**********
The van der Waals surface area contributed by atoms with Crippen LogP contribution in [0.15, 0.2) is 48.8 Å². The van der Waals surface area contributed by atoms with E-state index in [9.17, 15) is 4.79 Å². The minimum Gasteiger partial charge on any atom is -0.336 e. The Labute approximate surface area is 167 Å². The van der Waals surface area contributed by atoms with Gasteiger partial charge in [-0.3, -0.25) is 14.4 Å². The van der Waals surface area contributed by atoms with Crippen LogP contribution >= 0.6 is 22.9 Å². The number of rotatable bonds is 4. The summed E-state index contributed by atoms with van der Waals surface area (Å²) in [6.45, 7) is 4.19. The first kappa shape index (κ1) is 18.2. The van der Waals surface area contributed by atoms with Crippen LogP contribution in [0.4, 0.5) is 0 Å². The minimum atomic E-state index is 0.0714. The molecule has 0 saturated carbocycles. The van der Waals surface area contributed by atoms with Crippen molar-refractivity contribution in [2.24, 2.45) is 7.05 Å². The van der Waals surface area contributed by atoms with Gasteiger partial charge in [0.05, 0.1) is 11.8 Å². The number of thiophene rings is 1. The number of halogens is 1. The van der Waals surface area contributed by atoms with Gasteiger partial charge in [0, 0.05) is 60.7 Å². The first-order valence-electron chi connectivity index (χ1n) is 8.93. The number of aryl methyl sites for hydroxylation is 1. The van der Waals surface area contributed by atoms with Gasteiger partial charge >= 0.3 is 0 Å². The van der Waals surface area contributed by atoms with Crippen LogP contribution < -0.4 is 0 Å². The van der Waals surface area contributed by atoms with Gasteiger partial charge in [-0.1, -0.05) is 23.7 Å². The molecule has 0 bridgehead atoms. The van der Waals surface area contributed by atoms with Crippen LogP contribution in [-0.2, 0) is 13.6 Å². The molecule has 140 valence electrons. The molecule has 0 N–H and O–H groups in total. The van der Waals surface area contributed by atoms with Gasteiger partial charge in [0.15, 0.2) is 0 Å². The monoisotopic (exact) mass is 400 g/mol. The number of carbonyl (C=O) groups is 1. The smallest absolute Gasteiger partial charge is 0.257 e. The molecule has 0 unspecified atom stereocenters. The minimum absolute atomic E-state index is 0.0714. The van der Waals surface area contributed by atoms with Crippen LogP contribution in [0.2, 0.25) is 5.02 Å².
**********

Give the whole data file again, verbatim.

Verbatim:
The van der Waals surface area contributed by atoms with Crippen LogP contribution in [0.15, 0.2) is 48.8 Å². The van der Waals surface area contributed by atoms with E-state index in [9.17, 15) is 4.79 Å². The minimum Gasteiger partial charge on any atom is -0.336 e. The Labute approximate surface area is 167 Å². The van der Waals surface area contributed by atoms with Gasteiger partial charge in [-0.3, -0.25) is 14.4 Å². The van der Waals surface area contributed by atoms with Crippen LogP contribution >= 0.6 is 22.9 Å². The number of rotatable bonds is 4. The summed E-state index contributed by atoms with van der Waals surface area (Å²) in [6.45, 7) is 4.19. The first kappa shape index (κ1) is 18.2. The van der Waals surface area contributed by atoms with Crippen LogP contribution in [0.4, 0.5) is 0 Å². The minimum atomic E-state index is 0.0714. The molecule has 0 saturated carbocycles. The van der Waals surface area contributed by atoms with Crippen molar-refractivity contribution in [2.24, 2.45) is 7.05 Å². The van der Waals surface area contributed by atoms with Gasteiger partial charge in [0.05, 0.1) is 11.8 Å². The number of thiophene rings is 1. The number of halogens is 1. The van der Waals surface area contributed by atoms with Gasteiger partial charge in [0, 0.05) is 60.7 Å². The first-order valence-electron chi connectivity index (χ1n) is 8.93. The number of aryl methyl sites for hydroxylation is 1. The van der Waals surface area contributed by atoms with Gasteiger partial charge >= 0.3 is 0 Å². The van der Waals surface area contributed by atoms with Crippen LogP contribution < -0.4 is 0 Å². The van der Waals surface area contributed by atoms with Gasteiger partial charge in [-0.1, -0.05) is 23.7 Å². The molecule has 0 bridgehead atoms. The van der Waals surface area contributed by atoms with Crippen LogP contribution in [-0.2, 0) is 13.6 Å². The molecule has 140 valence electrons. The molecule has 0 N–H and O–H groups in total. The van der Waals surface area contributed by atoms with Gasteiger partial charge in [0.15, 0.2) is 0 Å². The monoisotopic (exact) mass is 400 g/mol. The number of carbonyl (C=O) groups is 1. The smallest absolute Gasteiger partial charge is 0.257 e. The molecule has 0 unspecified atom stereocenters. The minimum absolute atomic E-state index is 0.0714. The van der Waals surface area contributed by atoms with Crippen LogP contribution in [0.2, 0.25) is 5.02 Å².